About Oklahoma Voters Rejecting the Recreational Marijuana Legalization Initiative

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In a Tuesday statewide Oklahoma election, State Question 820 that would have legalized recreational marijuana in Oklahoma was rejected when 62 percent of votes were cast against it.

Why did this initiative fail, and fail by such a large margin, when recreational marijuana legalization has been approved by voters in many other states?

One reason for the big “no” vote on the ballot measure may be found in the fact that it was voted on during a special election with very low voter turnout. The Oklahoma State Election Board put the turnout in the election at 25.35 percent for this election where most voters had just one thing on their ballots — the marijuana initiative. In contrast, in the November of 2022 midterm general election featuring ballots filled with state and US congressional candidates, voter turnout came in a little over 50 percent — about twice what it was on Tuesday.

Petitioning for the ballot measure had been conducted in an effort to put the ballot measure before voters in that relatively high voter turnout general election. But, in late October of 2022, Oklahoma Governor Kevin Stitt, who has been an opponent of State Question 820, decreed that it would be voted on in a special election. Stitt made this announcement after the Oklahoma Supreme Court decided the ballot measure could not be placed on the general election ballot due to delay in the state government’s verification of petition signatures.

How would State Question 820 have done in the general election? We don’t know. But, it would be interesting to see another legalization ballot measure considered in Oklahoma during a general election to find out how the numbers can come out when voter turnout is much higher.

In the meantime, as Jacob Sullum explains in an informative Wednesday article at Reason concerning the vote on State Question 820, adults in Oklahoma can continue to use marijuana under the relatively accommodating recreational marijuana program voters in the state approved five years back.  Sullum writes:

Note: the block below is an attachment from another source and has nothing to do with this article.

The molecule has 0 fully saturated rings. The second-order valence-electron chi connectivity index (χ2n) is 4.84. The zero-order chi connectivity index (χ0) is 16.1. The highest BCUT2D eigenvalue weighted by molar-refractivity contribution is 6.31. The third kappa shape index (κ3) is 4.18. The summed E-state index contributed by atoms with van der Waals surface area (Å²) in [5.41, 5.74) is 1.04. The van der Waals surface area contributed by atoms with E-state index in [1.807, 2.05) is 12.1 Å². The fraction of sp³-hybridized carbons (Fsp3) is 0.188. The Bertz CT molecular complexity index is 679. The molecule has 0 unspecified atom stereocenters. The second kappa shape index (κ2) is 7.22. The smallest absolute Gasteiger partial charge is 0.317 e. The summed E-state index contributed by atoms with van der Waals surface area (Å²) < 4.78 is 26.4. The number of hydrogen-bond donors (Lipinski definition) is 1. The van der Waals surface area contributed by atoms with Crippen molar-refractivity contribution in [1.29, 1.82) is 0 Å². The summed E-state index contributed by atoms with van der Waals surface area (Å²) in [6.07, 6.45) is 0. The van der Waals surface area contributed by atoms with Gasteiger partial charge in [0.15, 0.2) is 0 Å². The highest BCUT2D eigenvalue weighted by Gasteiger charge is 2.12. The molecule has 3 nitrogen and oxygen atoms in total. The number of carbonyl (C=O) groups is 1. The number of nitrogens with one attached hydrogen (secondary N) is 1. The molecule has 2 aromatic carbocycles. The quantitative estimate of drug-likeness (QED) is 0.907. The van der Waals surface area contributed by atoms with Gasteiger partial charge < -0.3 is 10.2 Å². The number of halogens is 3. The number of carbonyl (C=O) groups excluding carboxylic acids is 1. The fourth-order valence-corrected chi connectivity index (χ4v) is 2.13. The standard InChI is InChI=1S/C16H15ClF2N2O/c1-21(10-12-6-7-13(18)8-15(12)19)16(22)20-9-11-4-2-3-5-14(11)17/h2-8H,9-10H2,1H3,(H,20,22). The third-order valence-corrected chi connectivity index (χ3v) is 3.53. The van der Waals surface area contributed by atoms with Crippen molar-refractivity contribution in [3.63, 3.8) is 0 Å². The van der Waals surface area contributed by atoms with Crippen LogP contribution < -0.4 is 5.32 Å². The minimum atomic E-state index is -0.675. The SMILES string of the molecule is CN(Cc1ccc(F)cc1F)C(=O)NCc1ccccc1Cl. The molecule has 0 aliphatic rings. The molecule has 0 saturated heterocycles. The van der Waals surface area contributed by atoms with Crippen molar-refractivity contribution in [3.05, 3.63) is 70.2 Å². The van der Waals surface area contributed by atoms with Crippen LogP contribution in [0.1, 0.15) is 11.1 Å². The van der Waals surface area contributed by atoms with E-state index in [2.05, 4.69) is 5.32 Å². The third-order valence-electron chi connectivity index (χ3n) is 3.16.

Oklahoma’s medical marijuana program, which is open to adults 18 or older, does not have a list of qualifying conditions, relying instead on physician discretion. As of August 2021, about 376,000 Oklahoma patients—12 percent of the adult population—had active licenses. According to survey results published last year, the conditions most commonly reported by licensees were anxiety (43 percent), depression (33 percent), sleep problems (27 percent), chronic pain (24 percent), and arthritis (13 percent).

The liberality of Oklahoma’s medical marijuana program helps explain why the state has so many licensed growers (nearly 8,000) and dispensaries (more than 2,600). By comparison, Colorado, with a population about 46 percent larger, has between 700 and 800 stores selling medical and/or recreational marijuana.

“Medical marijuana in Oklahoma,” further states Sullum, “is strikingly cheap and accessible, thanks largely to fast application approvals, low license fees, light regulation, and modest taxes.”

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